Researchers have found that midlife is often a time for reflection and reassessment, but this is not always accompanied by the psychological upheaval popularly associated with "midlife crisis."[4]

Contents

Occurrence

For the approximately 10% of middle aged adults who go through an age-related midlife crisis, the condition is most common ranging from the ages of 30-60 (a large study in the 1990s[5] found that the average age at onset of a self-described midlife crisis was 46). Midlife crises last about 3–10 years in men and 2–5 years in women.

A midlife crisis could be caused by aging itself, or aging in combination with changes, problems, or regrets over:

  • work or career
  • spousal relationships
  • maturation of children
  • aging or death of parents
  • physical changes associated with aging

Midlife crises seem to affect men and women differently. Researchers[6] have proposed that the triggers for mid-life crisis differ between men and women, with male mid-life crisis more likely to be caused by work issues.

Some have hypothesized that another cause of the male mid-life crisis is the imminent menopause of the female partner and end of her reproductive career.[7]

Characteristics

Sports cars as a form of conspicuous consumption.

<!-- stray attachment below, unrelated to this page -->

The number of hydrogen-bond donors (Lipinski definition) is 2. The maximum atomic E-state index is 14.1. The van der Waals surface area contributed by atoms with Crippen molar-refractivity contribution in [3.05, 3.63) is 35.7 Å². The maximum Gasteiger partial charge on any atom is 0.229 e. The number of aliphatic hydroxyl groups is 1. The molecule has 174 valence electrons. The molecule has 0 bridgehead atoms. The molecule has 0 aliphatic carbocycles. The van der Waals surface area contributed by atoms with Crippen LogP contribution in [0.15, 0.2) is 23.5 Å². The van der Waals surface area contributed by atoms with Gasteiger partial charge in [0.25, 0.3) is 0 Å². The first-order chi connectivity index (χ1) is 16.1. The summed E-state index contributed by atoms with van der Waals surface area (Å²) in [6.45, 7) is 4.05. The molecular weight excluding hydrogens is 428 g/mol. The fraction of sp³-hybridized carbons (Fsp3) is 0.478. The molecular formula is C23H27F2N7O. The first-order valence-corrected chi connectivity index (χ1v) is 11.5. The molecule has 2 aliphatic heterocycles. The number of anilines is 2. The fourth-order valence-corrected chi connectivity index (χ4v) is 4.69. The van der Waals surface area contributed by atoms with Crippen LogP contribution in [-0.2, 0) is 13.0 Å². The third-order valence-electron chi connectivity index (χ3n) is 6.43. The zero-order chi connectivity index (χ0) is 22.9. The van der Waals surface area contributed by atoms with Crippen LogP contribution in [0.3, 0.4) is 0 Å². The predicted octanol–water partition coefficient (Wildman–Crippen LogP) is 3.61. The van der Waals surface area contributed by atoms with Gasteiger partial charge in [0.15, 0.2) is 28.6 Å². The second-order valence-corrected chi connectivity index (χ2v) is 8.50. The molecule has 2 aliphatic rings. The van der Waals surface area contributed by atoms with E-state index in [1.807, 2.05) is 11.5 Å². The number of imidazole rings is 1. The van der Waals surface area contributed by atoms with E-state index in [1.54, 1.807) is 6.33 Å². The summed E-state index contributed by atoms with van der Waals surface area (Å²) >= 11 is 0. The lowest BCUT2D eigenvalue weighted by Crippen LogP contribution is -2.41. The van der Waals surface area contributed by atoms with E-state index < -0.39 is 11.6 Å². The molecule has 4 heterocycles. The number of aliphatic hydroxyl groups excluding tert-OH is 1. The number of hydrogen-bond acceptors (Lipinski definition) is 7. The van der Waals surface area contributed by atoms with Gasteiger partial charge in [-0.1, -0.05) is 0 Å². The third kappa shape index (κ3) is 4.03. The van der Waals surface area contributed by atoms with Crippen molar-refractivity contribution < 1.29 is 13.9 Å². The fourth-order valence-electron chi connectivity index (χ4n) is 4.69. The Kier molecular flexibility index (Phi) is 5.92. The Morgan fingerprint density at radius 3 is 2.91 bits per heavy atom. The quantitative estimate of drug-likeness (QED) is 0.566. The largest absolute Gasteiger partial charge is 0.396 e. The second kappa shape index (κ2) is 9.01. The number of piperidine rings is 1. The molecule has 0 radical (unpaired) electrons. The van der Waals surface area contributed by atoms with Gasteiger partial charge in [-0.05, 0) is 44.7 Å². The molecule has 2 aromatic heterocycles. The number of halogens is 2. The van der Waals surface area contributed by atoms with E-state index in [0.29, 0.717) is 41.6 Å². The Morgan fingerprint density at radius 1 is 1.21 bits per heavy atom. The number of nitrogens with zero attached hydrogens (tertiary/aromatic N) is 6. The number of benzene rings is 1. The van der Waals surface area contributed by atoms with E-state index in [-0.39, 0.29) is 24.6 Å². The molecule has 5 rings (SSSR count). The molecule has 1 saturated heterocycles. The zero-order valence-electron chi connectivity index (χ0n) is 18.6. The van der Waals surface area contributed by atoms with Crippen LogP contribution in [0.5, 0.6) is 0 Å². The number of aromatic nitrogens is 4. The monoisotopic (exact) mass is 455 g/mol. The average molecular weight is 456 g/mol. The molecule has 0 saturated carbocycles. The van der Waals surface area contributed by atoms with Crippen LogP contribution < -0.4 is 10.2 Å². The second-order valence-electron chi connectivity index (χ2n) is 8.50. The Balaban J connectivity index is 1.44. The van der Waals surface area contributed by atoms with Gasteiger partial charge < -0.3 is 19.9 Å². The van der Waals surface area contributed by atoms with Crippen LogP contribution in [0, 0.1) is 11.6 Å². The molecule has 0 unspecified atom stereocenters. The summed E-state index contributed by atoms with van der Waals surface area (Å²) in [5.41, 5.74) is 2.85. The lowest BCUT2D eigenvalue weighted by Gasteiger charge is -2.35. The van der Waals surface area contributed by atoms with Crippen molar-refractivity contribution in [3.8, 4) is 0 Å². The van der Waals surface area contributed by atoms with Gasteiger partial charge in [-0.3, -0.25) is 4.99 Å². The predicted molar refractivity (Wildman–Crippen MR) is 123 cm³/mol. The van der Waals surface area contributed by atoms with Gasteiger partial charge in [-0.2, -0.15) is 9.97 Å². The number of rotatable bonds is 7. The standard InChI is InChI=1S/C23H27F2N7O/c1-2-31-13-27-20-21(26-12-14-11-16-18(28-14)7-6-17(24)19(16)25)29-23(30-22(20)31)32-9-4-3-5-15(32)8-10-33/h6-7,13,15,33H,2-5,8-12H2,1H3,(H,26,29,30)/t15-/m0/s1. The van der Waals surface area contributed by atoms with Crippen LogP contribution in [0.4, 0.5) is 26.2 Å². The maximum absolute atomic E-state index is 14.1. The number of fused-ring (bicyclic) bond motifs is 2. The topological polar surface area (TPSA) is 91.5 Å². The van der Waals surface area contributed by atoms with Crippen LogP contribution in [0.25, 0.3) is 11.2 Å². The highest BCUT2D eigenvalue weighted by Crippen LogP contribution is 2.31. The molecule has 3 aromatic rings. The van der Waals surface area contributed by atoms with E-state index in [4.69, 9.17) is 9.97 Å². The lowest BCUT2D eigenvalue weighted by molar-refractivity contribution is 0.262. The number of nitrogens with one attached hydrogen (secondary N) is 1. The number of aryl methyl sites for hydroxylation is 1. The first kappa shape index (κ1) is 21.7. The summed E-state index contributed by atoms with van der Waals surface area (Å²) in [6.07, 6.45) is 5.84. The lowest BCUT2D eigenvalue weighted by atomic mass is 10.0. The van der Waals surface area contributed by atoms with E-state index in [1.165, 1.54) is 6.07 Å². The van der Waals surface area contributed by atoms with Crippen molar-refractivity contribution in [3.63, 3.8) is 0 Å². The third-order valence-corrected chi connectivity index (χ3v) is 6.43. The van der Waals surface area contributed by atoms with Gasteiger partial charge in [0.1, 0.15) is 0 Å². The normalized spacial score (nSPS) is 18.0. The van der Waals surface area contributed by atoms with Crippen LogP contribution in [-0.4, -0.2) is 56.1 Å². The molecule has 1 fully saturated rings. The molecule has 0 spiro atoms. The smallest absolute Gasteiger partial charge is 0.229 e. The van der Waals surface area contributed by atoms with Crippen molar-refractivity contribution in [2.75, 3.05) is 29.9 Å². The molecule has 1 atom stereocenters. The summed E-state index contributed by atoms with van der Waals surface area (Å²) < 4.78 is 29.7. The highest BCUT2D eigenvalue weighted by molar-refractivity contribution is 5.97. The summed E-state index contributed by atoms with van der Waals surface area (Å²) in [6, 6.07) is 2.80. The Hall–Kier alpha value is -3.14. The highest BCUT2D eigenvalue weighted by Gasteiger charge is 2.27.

Individuals experiencing a mid-life crisis have some of these feelings:

  • search of an undefined dream or goal
  • a deep sense of remorse for goals not accomplished
  • desire to achieve a feeling of youthfulness
  • need to spend more time alone or with certain peers

They exhibit some of these behaviors:

  • abuse of alcohol
  • acquisition of unusual or expensive items such as motorbikes, boats, clothing, sports cars, jewelry, gadgets, tattoos, piercings, etc.
  • depression
  • blaming themselves or their partner for their failures.
  • paying special attention to physical appearance such as covering baldness, wearing "younger" designer clothes etc.
  • entering relationships with younger people (either/or sexual, professional, parental, etc.)
  • placing overimportance (and possibly a psychologically damaging amount) on their children to excel in areas such as sports, arts or academics.

Theoretical basis